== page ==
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Two Wildlife Trust projects shortlisted for Countryside Awards

Posted: 19th August 2019

Two Wildlife Trust projects shortlisted for Countryside Awards

Hampshire & Isle of Wight Wildlife Trust is delighted to announce that our Woodland Apprentice scheme and New Forest Non-Native Plants Project are both finalists in CPRE (Campaign to Protect Rural England) Hampshire’s 13th annual Countryside Awards.

The awards recognise schemes which celebrate a beautiful, diverse and living countryside that everyone can value and enjoy. There are four award categories and each is designed to showcase key aspects of countryside life: Community and Voluntary, Rural Enterprise, Making Places and Young People. The winners will be announced on Tuesday 17 September 2019.

In the meantime, all finalists in the CPRE Hampshire Countryside Awards 2019 are competing for the Hampshire’s Choice Award and the winner will receive £500 towards the work of their project. Voting is open from Monday 12 August and closes on Saturday 7 September 2019.

To vote, please follow this link to the CPRE website: www.cprehampshire.org.uk/awards/hampshires-choice-award-2019

Woodland Apprentices

The Woodland Apprentice scheme is a finalist in the Young People category, sponsored by Forest Holidays.

As part of the Down to the Coast partnership, supported by The National Lottery Heritage Fund, we're training the next generation of conservationists to care for our woodlands, giving young people the opportunity to gain practical experience and qualifications.

Jamie Marsh, Reserves Manager for Hampshire & Isle of Wight Wildlife Trust, said:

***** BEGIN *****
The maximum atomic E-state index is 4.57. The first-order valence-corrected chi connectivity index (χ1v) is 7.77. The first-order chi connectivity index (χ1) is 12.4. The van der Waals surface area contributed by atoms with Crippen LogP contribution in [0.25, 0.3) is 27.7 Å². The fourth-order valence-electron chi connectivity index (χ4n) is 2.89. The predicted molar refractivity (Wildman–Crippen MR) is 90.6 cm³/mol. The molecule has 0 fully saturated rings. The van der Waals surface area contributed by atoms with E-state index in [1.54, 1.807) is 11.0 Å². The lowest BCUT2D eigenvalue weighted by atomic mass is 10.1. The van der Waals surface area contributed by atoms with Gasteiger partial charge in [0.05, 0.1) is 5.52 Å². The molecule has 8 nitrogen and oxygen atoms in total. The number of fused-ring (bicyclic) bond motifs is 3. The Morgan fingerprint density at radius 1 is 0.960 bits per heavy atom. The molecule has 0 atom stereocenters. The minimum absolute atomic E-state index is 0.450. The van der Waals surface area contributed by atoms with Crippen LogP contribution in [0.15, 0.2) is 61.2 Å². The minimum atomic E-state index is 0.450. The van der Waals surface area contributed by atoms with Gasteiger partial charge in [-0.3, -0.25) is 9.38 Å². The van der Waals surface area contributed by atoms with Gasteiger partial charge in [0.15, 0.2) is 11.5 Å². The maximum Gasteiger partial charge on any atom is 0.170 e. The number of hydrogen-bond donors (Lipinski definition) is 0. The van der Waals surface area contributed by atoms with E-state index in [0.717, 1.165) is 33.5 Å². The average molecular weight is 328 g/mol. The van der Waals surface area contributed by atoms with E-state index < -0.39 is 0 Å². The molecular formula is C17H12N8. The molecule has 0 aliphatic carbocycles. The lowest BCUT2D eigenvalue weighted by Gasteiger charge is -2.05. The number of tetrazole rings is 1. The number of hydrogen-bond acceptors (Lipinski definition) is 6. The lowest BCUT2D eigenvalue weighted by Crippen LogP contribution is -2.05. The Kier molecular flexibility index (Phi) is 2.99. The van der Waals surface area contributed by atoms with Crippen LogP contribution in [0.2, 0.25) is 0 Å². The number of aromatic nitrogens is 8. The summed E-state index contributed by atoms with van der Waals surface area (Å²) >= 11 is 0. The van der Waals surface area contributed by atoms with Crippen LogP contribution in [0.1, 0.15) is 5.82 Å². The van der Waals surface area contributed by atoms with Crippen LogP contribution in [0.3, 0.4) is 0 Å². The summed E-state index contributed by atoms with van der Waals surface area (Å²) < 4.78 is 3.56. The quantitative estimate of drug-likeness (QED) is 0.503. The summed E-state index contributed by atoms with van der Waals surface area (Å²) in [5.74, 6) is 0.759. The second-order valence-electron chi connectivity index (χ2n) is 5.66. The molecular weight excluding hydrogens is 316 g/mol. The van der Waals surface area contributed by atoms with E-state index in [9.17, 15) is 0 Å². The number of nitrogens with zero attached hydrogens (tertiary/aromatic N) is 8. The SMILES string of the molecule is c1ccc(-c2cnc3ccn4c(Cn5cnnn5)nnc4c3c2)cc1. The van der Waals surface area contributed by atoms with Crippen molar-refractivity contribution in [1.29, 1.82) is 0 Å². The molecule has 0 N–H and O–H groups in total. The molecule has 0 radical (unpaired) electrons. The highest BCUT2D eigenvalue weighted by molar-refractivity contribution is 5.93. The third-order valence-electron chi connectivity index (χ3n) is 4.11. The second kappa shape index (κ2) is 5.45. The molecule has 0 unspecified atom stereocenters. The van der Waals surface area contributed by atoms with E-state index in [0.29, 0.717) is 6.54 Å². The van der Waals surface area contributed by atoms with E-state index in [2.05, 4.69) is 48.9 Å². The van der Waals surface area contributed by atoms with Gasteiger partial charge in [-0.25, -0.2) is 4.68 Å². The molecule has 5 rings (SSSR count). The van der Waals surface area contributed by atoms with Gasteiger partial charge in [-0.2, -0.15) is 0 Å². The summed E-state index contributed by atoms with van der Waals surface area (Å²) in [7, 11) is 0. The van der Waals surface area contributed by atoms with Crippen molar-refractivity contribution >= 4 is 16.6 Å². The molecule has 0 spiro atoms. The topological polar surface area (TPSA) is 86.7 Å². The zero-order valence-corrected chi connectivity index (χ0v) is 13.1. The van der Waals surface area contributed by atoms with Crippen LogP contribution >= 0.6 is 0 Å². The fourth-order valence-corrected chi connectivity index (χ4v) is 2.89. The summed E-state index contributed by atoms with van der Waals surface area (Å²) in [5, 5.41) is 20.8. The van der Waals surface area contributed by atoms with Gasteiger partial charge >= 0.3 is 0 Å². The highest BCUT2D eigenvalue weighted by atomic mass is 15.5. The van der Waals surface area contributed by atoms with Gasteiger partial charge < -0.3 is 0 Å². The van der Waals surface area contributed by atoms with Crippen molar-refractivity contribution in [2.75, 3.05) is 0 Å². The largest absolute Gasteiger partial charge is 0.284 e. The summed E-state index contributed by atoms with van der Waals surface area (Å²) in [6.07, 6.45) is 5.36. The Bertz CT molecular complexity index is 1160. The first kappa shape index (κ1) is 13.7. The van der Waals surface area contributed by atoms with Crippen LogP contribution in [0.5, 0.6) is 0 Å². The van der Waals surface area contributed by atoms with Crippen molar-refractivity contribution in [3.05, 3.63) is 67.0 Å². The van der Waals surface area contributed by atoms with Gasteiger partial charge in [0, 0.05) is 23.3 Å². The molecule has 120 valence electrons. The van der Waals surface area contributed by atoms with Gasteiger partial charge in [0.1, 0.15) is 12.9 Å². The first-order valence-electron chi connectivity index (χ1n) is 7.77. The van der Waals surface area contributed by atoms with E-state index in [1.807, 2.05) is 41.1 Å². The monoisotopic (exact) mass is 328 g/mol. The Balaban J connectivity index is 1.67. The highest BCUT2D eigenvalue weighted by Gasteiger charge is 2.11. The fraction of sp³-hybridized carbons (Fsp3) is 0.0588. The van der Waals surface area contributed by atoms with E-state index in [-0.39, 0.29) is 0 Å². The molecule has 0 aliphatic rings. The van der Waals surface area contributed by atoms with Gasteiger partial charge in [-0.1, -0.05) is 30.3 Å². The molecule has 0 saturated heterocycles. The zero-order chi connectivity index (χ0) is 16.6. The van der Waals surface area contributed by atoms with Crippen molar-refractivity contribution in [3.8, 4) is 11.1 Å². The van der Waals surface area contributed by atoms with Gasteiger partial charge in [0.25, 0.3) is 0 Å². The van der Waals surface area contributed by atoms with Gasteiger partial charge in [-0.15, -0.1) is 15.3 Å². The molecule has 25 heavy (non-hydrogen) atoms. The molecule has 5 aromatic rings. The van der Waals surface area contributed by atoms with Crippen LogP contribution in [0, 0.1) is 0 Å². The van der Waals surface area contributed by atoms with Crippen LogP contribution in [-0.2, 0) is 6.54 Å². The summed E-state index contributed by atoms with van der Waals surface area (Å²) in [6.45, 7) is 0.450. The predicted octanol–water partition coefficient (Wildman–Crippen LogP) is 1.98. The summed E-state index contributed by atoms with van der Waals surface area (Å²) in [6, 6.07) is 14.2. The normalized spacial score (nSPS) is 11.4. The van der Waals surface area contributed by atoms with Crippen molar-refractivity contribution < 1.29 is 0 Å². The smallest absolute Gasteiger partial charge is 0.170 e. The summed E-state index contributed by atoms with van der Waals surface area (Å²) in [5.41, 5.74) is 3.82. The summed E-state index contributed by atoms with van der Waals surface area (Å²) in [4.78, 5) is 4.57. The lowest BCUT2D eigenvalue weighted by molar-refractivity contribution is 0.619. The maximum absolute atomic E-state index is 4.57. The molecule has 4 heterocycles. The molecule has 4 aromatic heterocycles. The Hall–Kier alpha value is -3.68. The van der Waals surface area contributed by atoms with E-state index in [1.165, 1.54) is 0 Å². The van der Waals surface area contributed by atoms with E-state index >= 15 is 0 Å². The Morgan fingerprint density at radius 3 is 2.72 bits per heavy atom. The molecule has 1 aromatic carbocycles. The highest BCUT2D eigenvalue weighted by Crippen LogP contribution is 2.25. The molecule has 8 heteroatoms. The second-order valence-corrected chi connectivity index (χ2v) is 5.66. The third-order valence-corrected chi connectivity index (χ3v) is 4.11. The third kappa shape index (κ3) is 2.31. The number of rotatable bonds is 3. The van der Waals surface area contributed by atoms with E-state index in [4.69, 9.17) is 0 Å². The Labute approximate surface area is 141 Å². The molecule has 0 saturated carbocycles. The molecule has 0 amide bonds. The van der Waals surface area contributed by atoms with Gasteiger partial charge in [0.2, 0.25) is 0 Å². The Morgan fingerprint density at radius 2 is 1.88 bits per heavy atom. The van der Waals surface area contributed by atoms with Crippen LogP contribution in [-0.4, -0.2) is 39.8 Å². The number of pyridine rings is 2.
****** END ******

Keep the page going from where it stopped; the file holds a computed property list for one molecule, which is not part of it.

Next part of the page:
“Looking after our woodlands is an increasingly rare skill – and one that’s never been needed more. Thanks to the support of The National Lottery Heritage Fund, we’ve been able to offer vital training opportunities to young people interested in a career in conservation – while restoring some incredibly important wildlife-rich woodland in the East Wight.”

As well as helping to manage some of our nature reserves, such as Martin’s Wood and Eaglehead Copse, the apprentices have worked on a number of other woodlands on the Island. In total they aim to restore at least ten woodlands across the East Wight, which will contribute towards a connected network of woodland habitat for vulnerable species.

New Forest Non-Native Plants Project

The New Forest Non-Native Plants Project is a finalist in the Community & Voluntary category, sponsored by Southern Co-op.

We are working in partnership with volunteers and local communities to stop the spread of invasive non-native plants such as Himalayan balsam which threaten the special wildlife of the New Forest, particularly along watercourses and in wetland habitats.

Catherine Chatters, New Forest Non-Native Plants Officer, said:

“Our wonderful volunteers play a vital role in helping to control these vigorous invaders, generously giving their time to work cheerfully in all weathers, often in very muddy conditions. They deserve to receive recognition for their dedication, determination and hard work so please vote for the New Forest Non-Native Plants Project in the Hampshire’s Choice Award”.